March 8, Saturday. 11l. 17s. 1 3/4 d. more has come in since March 4th. Thus I have been able fully to meet all the expenses during this week, but now hare again only a few shillings left towards the necessities of the coming week.—Late in the Evening.—After our prayer-meeting this evening four sovereigns were given to me, two for the Orphans, and two for the other objects. This is the beginning of the help which the Lord surely will give during the coming week also.

March 11, Tuesday. Only 17s. 6d. had come in since Saturday evening, and therefore, after the expenses of yesterday had been met, there remained again only a few shillings in hand, on account of which my prayer was, that the Lord would be pleased to send in something for this day. When I came home last evening from the meeting, my dear wife told me, that there was some money in the box in our parlour. I opened it, and found it to contain five sovereigns. Thus we are supplied for today.

March 13. Yesterday I had sent off all the money, which was remaining in my hands, to the Orphan-Houses for housekeeping. Also the boxes were opened in the Orphan-Houses, but only 10 1/2 d. was found in them. We were comfortably supplied yesterday with all that was required, but there was no money at all in hand for today. When the letter-bag was brought this morning for money, I found that the need for housekeeping for today was 2l. 15s.; but there was nothing at all in hand. Therefore, while the boy was waiting at my house, I disposed of some trinkets, which had been sent a few days since, for 2l. 15s. 6d. Thus we had enough, and 6d. over. There came in also 8d. by sale of Reports.— Evening. This afternoon came in, by sale of articles, 17s. 6d., and by a donation 1l.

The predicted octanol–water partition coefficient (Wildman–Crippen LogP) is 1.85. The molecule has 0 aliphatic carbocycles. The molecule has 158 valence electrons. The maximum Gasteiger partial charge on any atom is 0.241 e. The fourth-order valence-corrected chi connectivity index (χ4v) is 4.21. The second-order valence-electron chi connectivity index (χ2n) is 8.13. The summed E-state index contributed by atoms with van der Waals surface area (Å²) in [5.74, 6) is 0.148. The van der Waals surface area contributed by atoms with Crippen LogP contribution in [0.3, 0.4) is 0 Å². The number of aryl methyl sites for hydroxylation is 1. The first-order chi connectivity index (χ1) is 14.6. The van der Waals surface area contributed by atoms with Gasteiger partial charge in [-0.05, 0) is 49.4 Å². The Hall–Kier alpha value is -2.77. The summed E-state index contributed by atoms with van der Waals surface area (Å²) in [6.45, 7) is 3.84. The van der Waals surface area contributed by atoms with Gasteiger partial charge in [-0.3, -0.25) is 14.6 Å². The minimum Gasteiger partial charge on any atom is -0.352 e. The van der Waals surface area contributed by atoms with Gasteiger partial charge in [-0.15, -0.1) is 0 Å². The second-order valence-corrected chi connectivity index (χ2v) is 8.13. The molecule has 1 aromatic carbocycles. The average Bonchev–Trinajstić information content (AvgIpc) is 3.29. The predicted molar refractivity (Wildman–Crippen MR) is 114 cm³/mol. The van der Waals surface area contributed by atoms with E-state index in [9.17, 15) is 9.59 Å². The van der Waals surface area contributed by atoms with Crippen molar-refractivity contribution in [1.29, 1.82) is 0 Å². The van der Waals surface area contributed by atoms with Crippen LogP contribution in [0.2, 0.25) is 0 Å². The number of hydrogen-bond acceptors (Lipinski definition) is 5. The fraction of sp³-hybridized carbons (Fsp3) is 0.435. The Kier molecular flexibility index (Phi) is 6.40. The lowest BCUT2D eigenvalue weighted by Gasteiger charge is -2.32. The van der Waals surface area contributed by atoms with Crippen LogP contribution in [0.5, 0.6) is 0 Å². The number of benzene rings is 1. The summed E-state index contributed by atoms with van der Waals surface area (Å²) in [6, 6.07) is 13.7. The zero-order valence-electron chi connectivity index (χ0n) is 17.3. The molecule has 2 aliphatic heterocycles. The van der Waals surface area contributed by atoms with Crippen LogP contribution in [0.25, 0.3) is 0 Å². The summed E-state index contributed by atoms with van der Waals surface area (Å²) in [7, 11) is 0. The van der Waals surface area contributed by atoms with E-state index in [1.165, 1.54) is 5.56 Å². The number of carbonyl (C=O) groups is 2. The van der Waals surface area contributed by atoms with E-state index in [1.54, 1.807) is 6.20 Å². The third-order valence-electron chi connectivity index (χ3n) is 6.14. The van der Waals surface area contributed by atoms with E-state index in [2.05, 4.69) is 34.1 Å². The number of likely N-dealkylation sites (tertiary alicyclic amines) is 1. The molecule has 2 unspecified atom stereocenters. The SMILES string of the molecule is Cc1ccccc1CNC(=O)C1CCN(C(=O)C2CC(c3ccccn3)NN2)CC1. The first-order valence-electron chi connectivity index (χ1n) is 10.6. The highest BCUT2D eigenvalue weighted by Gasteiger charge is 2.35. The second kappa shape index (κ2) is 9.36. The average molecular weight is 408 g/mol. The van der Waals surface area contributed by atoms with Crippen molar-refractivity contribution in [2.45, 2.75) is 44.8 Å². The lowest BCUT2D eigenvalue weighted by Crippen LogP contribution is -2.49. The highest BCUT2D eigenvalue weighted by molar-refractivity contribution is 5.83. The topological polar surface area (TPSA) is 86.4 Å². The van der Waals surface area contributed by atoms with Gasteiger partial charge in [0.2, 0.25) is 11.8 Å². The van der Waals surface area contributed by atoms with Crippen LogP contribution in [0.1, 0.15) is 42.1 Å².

March 14. The need of today is 2l. There was 1s. 4d. more needed than I had in hand, when 5s. 6 1/2 d. came in from two Orphan-boxes. Thus we are helped for this day.

March 15. Yesterday afternoon half-a-sovereign was brought to me. In the evening 19s. 4d. came in by sale of articles. But this was not enough for the need of today. While the Orphan boy was waiting for the money, I received the following letter from Bath:—

"Beloved Brother in the Lord,

"My sister E. and myself feel it laid on our hearts to send a little for your need at this time, thinking it must be increased by the severity of the weather. We send the inclosed in much love, and thankfulness to the Lord for permitting us to do it, half for the Orphans, and the rest to be applied as seems good to you. Etc."

The letter contained two sovereigns, of which I took one for the Orphans, and the other for the School fund. (The latter sovereign was needed today towards the payment of the teachers in the Day-schools.) Thus we had all that was needed today for the Orphans. This evening I found a sixpence in the box in my room.

March 17, Monday. The sixpence which I took out of the box in my room on Saturday evening was all there was in hand, when yesterday came in the following donations:

A. A. 1l. 2s. 4 1/2 d., anonymously 6d., ditto 2s. 6d. When this morning I had the bag sent from the Orphan-Houses, I found that the amount needed for house-keeping was 2l. 5s.; but there was only 1l. 5s. 10 1/2 d. in hand. Immediately after, before the bag was fetched, one of my fellow-labourers sent me 1l. for the Orphans, so that we had enough for today, and 10 1/2 d. over. When now only 10 1/2 d. remained, I received from Swansea a letter containing a franc and a half, with the words "Jehovah Jireh."

March 18. "Jehovah Jireh" (i.e. the Lord will provide) has been again verified in our experience. 10 1/2 d. remained in hand, and the need of this day was 6l. 3s. But the Lord knew what we should need today, and he helped accordingly. I opened the box in my room, and found a ten-pound note in it. Thus we have more than is needed for the present moment.

March 19. Yesterday afternoon I had to pay out 3l. more, for one of the apprentices. Thus the expenses of yesterday were altogether 9l. 3s. How kind therefore of the Lord to have put it into the heart of the donor of the ten-pound note to give that money just then. And now we had again only 17s. 10 1/2 d. left towards the need of today, which is 3l. 5s. But our most faithful Lord has been again mindful of us at this time also. For there came in yesterday from a lady at Sheffield 1l., by sale of Reports 8d., by the profit from the sale of ladies' bags 15s., and by three donations from Bristol donors 12s. Thus there is again all we need for today, and 6 1/2d. left. Immediately after I had written this in my journal, the Lord began to increase again "the handful of meal in the barrel." I received from Barnstaple 5s.